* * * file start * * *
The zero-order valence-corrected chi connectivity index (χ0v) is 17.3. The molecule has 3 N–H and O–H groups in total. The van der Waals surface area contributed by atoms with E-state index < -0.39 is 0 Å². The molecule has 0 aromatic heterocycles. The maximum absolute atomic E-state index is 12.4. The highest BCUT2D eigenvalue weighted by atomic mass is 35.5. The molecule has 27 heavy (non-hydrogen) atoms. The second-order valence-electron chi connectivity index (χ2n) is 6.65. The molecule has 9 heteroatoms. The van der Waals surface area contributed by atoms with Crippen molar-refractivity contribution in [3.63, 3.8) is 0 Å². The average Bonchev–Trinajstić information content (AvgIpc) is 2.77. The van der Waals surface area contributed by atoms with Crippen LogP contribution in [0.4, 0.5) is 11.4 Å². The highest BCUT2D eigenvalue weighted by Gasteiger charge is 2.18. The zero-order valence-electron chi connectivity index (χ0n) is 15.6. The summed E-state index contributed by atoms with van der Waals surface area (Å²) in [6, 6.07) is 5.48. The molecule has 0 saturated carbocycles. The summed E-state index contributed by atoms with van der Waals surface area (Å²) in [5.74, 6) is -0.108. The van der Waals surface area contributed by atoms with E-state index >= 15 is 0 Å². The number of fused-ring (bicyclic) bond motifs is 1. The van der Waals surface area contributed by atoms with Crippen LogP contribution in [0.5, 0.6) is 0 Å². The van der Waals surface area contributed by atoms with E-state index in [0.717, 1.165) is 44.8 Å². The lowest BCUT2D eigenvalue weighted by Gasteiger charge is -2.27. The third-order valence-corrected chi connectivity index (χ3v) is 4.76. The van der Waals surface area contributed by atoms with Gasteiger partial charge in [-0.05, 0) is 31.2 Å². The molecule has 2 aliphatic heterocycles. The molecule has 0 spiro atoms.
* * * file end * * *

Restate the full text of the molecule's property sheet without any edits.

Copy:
The zero-order valence-corrected chi connectivity index (χ0v) is 17.3. The molecule has 3 N–H and O–H groups in total. The van der Waals surface area contributed by atoms with E-state index < -0.39 is 0 Å². The molecule has 0 aromatic heterocycles. The maximum absolute atomic E-state index is 12.4. The highest BCUT2D eigenvalue weighted by atomic mass is 35.5. The molecule has 27 heavy (non-hydrogen) atoms. The second-order valence-electron chi connectivity index (χ2n) is 6.65. The molecule has 9 heteroatoms. The van der Waals surface area contributed by atoms with Crippen molar-refractivity contribution in [3.63, 3.8) is 0 Å². The average Bonchev–Trinajstić information content (AvgIpc) is 2.77. The van der Waals surface area contributed by atoms with Crippen LogP contribution in [0.4, 0.5) is 11.4 Å². The highest BCUT2D eigenvalue weighted by Gasteiger charge is 2.18. The zero-order valence-electron chi connectivity index (χ0n) is 15.6. The summed E-state index contributed by atoms with van der Waals surface area (Å²) in [6, 6.07) is 5.48. The molecule has 0 saturated carbocycles. The summed E-state index contributed by atoms with van der Waals surface area (Å²) in [5.74, 6) is -0.108. The van der Waals surface area contributed by atoms with E-state index >= 15 is 0 Å². The number of fused-ring (bicyclic) bond motifs is 1. The van der Waals surface area contributed by atoms with Crippen LogP contribution in [0.5, 0.6) is 0 Å². The van der Waals surface area contributed by atoms with E-state index in [0.717, 1.165) is 44.8 Å². The lowest BCUT2D eigenvalue weighted by Gasteiger charge is -2.27. The third-order valence-corrected chi connectivity index (χ3v) is 4.76. The van der Waals surface area contributed by atoms with Gasteiger partial charge in [-0.05, 0) is 31.2 Å². The molecule has 2 aliphatic heterocycles. The molecule has 0 spiro atoms.